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    Study Finds Hookah Tobacco Less Toxic Than Cigarette Tobacco

    Written by

    Ruth Reader

    1997 was the last big year for cigarettes in the United States. While adults were largely casting them aside, more than a third of high school seniors considered themselves smokers. The following year the top five tobacco producers in the U.S. signed the Master Settlement Agreement, resulting in tighter restrictions on marketing of tobacco products and a concession that smoking cigarettes was in fact causing health problems. Since then, cigarette use among teens has been on the decline.

    Smoking hookah, the Middle Eastern water pipe, however, is slowly, but steadily on the rise. Last year the Monitoring the Future study reported more high school seniors were smoking hookah than cigarettes.

    “Young people are very interested in it,” says Ryan Saadawi, the lead graduate student on an American Chemical Society study examining the effects of hookah smoking. “Cherry apple and bubble gum are more enticing than Marlboro Red.”

    Hookah tobacco is a mix of fruit-flavorings, sugar, and tobacco. To smoke it, you place a wad of the sticky sugar laced tobacco into a ceramic bowl and cover it with a aluminum foil. On top of the aluminum foil you place a hookah coal. The burning embers heat the tobacco mix (known as shisha), producing smoke that bubbles down through a container of water and into a long hose-like tube with a mouthpiece for inhaling. The candy-sweet flavors hook kids in and popular myths that smoking hookah isn’t as bad for you as smoking cigarettes only add to the appeal. 

    According to smoker’s lore, as the smoke passes through the water bowl it’s filtered of toxins and cooled, preventing it from burning your lungs. The CDC and American Lung Association have argued for a number of years that hookah is as bad, if not worse, than cigarettes. While some recent studies have been done, including one on hookah smoking and respiratory effects, there isn’t a lot of research related to hookah smoking out there.

    Today, the American Chemical Society is releasing its initial analysis of hookah tobacco—a step towards further understanding the habit.

    Dr. Joseph Caruso, a professor of chemistry at the University of Cincinnati, led the study. His team tested 12 different varieties of shisha manufactured in the U.S. and the Middle East. After breaking the tobacco down to a liquid state and analyzing it for metal type and concentration, the results showed that hookah tobacco had fewer metals and organic toxicants than cigarette tobacco.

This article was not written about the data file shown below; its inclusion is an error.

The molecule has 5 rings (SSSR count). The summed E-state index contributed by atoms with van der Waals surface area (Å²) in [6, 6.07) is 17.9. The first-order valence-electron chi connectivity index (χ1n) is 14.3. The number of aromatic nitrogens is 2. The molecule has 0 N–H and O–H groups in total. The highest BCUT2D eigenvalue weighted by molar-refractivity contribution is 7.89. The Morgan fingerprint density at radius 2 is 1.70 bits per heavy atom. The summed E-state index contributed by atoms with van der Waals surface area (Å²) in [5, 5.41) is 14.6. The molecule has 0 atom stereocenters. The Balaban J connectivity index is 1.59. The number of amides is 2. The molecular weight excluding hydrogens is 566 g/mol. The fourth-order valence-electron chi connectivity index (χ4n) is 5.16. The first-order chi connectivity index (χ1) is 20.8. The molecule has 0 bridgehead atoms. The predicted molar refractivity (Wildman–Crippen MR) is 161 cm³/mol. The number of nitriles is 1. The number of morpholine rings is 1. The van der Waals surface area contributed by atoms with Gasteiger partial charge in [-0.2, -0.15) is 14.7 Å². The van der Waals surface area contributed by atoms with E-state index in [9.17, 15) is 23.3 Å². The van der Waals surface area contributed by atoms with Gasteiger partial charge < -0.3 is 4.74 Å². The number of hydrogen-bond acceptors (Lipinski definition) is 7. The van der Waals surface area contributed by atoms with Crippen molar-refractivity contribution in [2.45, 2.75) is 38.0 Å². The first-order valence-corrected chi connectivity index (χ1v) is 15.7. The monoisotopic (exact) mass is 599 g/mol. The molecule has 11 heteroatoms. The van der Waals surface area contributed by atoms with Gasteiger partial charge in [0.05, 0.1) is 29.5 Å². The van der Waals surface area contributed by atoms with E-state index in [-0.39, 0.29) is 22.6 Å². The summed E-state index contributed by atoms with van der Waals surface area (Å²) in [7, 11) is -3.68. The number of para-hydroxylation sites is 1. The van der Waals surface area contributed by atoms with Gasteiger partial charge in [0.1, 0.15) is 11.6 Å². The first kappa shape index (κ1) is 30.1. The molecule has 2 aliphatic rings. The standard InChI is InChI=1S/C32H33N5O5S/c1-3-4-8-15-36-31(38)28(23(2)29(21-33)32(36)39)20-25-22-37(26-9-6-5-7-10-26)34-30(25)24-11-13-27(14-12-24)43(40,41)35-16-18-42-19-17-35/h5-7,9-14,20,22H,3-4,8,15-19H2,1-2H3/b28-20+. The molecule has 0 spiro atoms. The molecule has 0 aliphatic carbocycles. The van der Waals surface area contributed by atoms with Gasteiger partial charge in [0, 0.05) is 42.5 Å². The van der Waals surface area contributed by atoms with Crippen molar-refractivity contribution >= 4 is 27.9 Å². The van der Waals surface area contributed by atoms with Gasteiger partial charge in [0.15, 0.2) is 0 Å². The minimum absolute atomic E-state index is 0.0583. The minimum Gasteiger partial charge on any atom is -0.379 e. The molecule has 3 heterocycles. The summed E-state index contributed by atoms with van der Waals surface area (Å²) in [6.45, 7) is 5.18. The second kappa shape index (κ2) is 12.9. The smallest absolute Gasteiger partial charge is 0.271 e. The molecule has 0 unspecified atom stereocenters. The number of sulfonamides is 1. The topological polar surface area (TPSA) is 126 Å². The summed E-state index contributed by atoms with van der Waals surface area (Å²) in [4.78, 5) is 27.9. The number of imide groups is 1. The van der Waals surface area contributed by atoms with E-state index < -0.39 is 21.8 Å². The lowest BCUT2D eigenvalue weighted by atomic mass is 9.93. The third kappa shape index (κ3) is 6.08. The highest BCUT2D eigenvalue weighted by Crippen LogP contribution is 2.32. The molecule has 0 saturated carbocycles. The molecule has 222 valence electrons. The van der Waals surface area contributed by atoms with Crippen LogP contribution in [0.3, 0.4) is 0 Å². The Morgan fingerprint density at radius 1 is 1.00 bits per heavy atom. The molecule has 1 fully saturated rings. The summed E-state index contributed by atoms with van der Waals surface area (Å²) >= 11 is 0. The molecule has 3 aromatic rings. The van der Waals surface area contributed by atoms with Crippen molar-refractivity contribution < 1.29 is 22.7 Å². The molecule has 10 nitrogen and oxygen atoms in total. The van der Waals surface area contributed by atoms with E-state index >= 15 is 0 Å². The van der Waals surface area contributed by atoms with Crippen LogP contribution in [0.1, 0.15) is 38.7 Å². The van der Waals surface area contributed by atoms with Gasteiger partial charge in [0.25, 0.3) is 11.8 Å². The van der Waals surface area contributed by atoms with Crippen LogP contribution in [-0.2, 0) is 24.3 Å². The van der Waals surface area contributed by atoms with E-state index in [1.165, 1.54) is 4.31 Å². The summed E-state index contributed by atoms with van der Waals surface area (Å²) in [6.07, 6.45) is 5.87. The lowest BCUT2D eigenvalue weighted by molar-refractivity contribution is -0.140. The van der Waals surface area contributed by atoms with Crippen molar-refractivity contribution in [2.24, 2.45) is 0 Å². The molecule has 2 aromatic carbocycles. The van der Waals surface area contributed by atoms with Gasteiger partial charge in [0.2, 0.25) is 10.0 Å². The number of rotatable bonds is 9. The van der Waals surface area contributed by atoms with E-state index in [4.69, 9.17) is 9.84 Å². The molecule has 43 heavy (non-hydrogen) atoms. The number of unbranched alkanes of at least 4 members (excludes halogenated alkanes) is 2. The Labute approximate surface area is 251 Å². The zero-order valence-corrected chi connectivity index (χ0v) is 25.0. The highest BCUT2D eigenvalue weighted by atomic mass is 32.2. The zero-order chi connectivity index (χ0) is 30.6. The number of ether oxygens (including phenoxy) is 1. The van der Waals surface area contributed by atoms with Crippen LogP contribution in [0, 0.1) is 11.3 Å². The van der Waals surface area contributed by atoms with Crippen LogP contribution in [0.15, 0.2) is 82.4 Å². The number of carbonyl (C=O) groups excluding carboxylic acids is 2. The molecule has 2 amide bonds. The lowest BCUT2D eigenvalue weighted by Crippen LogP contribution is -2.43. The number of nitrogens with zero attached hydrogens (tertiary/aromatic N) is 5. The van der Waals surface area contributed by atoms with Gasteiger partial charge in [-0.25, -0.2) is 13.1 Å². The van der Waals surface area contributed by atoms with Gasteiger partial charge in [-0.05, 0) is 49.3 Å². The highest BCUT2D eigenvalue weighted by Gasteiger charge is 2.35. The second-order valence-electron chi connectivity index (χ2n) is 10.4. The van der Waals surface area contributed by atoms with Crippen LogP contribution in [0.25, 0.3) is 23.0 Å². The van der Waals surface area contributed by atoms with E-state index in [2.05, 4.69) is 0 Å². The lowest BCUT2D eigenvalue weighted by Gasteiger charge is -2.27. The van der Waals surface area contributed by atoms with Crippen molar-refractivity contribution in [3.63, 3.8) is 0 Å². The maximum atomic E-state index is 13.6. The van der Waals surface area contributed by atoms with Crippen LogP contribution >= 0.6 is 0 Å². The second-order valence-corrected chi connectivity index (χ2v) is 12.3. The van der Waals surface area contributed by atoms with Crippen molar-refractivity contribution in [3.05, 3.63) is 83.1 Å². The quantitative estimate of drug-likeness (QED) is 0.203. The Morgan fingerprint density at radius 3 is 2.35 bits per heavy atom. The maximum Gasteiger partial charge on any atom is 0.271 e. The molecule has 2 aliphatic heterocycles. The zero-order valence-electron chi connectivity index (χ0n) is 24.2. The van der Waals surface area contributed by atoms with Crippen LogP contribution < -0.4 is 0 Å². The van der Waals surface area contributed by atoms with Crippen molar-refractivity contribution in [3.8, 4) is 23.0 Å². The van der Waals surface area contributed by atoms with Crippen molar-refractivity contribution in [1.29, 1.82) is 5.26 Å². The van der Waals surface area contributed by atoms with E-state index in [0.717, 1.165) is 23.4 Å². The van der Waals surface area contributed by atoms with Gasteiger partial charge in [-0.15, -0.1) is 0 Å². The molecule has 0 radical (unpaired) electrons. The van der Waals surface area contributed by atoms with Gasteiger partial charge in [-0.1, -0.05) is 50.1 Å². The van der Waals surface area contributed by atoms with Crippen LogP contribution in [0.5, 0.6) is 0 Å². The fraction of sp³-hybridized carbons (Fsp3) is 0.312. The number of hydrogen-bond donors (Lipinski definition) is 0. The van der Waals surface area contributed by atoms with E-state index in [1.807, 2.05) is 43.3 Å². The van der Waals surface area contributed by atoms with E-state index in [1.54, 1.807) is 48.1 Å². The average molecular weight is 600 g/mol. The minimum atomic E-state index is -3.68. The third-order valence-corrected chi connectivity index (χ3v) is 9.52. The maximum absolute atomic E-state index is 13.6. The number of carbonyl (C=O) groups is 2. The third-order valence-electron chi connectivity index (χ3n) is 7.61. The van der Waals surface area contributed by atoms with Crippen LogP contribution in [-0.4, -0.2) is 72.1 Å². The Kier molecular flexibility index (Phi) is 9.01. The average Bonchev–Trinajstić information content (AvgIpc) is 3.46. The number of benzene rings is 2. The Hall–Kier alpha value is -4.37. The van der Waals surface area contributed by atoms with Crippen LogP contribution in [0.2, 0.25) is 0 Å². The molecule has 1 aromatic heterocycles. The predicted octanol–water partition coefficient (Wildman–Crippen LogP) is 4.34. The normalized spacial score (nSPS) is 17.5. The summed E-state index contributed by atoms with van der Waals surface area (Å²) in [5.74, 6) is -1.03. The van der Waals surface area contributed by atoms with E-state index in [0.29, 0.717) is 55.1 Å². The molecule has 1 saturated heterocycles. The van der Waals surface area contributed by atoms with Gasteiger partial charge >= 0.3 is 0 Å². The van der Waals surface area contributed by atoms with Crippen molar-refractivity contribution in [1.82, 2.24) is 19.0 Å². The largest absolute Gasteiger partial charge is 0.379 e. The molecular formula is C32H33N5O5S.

But, hold on to your party favors, this isn’t a victory for hookah yet.

    Most (if not all) of the toxicants and metals in tobacco products are absorbed from the soil tobacco grows in. In fact, researchers found that shisha from the Middle East tended to have a higher volume of metal contaminants as a result—cadmium, aluminum, iron, lead, and arsenic to name a few. Still, allowing for environmental factors, most all tobacco is created equal. What differentiates cigarettes from shisha is the amount of tobacco in each. Cigarettes contain more tobacco than shisha, which is heavily diluted with additives like molasses and fruit flavoring.

    Though there’s less tobacco in the mix, it doesn’t mean smoking hookah is less harmful than cigarettes overall. To determine that, more studies will have to be done. Saadawi muses that hookah’s noxiousness may not be a matter of tobacco at all: “There’s levels of concern in the charcoal and we’re still looking into the levels of toxicity in the smoke.”

    Concerns with charcoal, range from its metal content to the amount of carbon monoxide it emits. In addition to carbon monoxide, burning coal also results in an cancer causing air pollutant known as polycyclic aromatic hydrocarbons. The way Hookah is smoked—in social cafes where several groups of people sit and smoke continuously for an hour or two—may also be a factor in determining how dangerous smoking hookah really is. “If you have a lot of people smoking in a closed space, the charcoal could be a problem,” says Saadawi.

    While Dr. Caruso and his team still have several more tests to conduct concerning hookah smoke and coals, Saadawi says he hopes to have some more answers soon. He plans to release a second study, testing the effects of hookah smoke, in January 2014.

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